Editor’s blog Monday 27 December 2010: The Independent Challenge Group’s Yule log for SoS Lansley
Independent challenge has never been wildly popular in NHS health policy, to put it mildly.
Liberating The NHS originally promised much more independent challenge - though as our analysis of the DH response to the White Paper consultation pointed out, quite a few of the proposed freedoms (especially for Monitor) are deferred or dropped, and the Secretary Of State’s role is to be much less diminished than promised.
Independent challenge dropped a Yule log in the path of SoS Lansley’s Boxing Day walk, in the shape of Guardian chief political correspondent Nick Watt’s received leak of the Independent Challenge Group’s letter to Treasury Secretary Danny Alexander, warning of the reconfiguration’s down-side risks to the NHS’s chances of achieving the £15-20 billion Nicholson Challenge QIPP by 2014-15.
The first thing to observe is that this is not a freshly-minted log: Watt clearly states that the Independent Challenge Group letter was written on 7 September. This therefore predates the serious concern about SoS Lansley’s plans, which we revealed in November.
Not topical, but interesting
It’s not very topical, therefore. It is, nonetheless, interesting for several reasons.
The first is for the question of who leaked it. Lead signatory former APAX chief investment officer Adrian Beecroft should be well-known to The Guardian’s management: private equity firm APAX were Guardian Media Group’s partners in the 2008 purchase of Health Service Journal publishers EMAP.
Perhaps that is just a co-incidence.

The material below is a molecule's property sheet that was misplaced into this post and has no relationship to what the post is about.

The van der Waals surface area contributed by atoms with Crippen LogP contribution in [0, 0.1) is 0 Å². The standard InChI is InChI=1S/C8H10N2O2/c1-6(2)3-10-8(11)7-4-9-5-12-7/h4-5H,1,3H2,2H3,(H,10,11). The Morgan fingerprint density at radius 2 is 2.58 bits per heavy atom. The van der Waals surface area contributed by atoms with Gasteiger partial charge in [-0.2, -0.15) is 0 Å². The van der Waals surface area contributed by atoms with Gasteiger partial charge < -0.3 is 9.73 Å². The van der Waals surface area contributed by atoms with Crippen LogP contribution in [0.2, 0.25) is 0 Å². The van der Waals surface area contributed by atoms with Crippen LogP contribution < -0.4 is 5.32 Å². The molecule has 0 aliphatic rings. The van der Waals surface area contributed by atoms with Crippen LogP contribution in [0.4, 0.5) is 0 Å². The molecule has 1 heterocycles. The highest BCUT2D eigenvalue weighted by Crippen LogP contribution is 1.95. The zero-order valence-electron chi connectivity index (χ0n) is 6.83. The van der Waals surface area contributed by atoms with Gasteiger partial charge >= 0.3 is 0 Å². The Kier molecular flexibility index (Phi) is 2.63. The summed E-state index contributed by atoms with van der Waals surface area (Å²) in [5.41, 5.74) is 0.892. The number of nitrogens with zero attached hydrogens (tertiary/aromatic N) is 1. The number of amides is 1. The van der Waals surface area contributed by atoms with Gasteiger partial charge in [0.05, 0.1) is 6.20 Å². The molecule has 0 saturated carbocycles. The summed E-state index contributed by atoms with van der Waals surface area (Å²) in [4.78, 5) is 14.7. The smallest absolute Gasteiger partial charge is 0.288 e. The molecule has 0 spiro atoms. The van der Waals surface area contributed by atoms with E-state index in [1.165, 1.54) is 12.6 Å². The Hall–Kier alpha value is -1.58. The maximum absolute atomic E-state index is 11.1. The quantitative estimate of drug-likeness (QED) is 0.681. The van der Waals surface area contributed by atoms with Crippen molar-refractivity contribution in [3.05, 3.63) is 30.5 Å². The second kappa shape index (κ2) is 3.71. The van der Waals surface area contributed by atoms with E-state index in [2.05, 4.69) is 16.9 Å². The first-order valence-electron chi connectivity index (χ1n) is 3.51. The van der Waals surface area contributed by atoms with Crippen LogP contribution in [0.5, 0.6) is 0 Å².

The second is as an index of the Coalition Government’s far-sightedness towards potential pitfalls such as SoS Lansley’s liberation theology.
To say that the NHS White Paper received a poor reception from experts and key stakeholders would be to vye for the under-statement of 2010. That should have put NHS reform firmly onto the risk radar.
Watt contextualises the letter with comments by un-named Cabinet colleagues about a ”complacent” DH; and the letter’s authors write "We believe that the projected level of QIPP savings may not be achievable. We also have concerns about the costs of the switch from PCT to GP commissioning; and the pace at which the associated benefits will be achieved; and about the impact on NHS costs of the planned cuts to the social care budget – which DH only intends to add to its submission once the funding gap is clear … Taken together, the NHS could therefore face a significant budget shortfall by the end of the SP [spending period].
"The NHS typically deals with such shortfalls by limiting treatments, leading to increased waiting times. The government will be faced with a choice between dealing with the fallout from increased waiting times or increasing the DH budget, perhaps by as much as £10bn a year. To avoid this unpalatable trade-off, the DH settlement needs to build in much greater non-QIPP efficiency savings from the outset".
These are not slight concerns. Added to Stephen Dorrell’s gradually less-and-less coded hints about problems ahead, it is concerning that it took until November for NHS reform a la La-La to hit the risk radar of Cameron, Osborne and Alexander.
The bleeding obvious
The letter is also interesting for its statement of the bleeding obvious fact that more decentralised, less commanded-and-controlled commissioning will be more variable in quality.
The letter states, ”We fear that the results will be patchy with some commissioning consortia performing very well, but others performing poorly, again reducing the pace of overall cost benefit realisation”.
As insights go, this isn’t one. It is difficult to see what value this statement adds. It amounts simply to another verse in the psalm of Things That Are Not Surprising.
O come, all ye faithful
It is also interesting to see the Independent Challenge Group’s doctrinaire faith in wholly-untested market reform mechanisms: ”We do believe that the changes have the potential to achieve the major objective of increasing the quality and cost effectiveness of commissioning in the sense of improving the fit between the services purchased and the needs of patients. We are also convinced that more competition between the private and public sectors will be encouraged”.
You can take such faith in potential in one of two ways: as benign, empowering benevolence – or as naïve, credulous Micawberism, hoping that ”something will turn up”.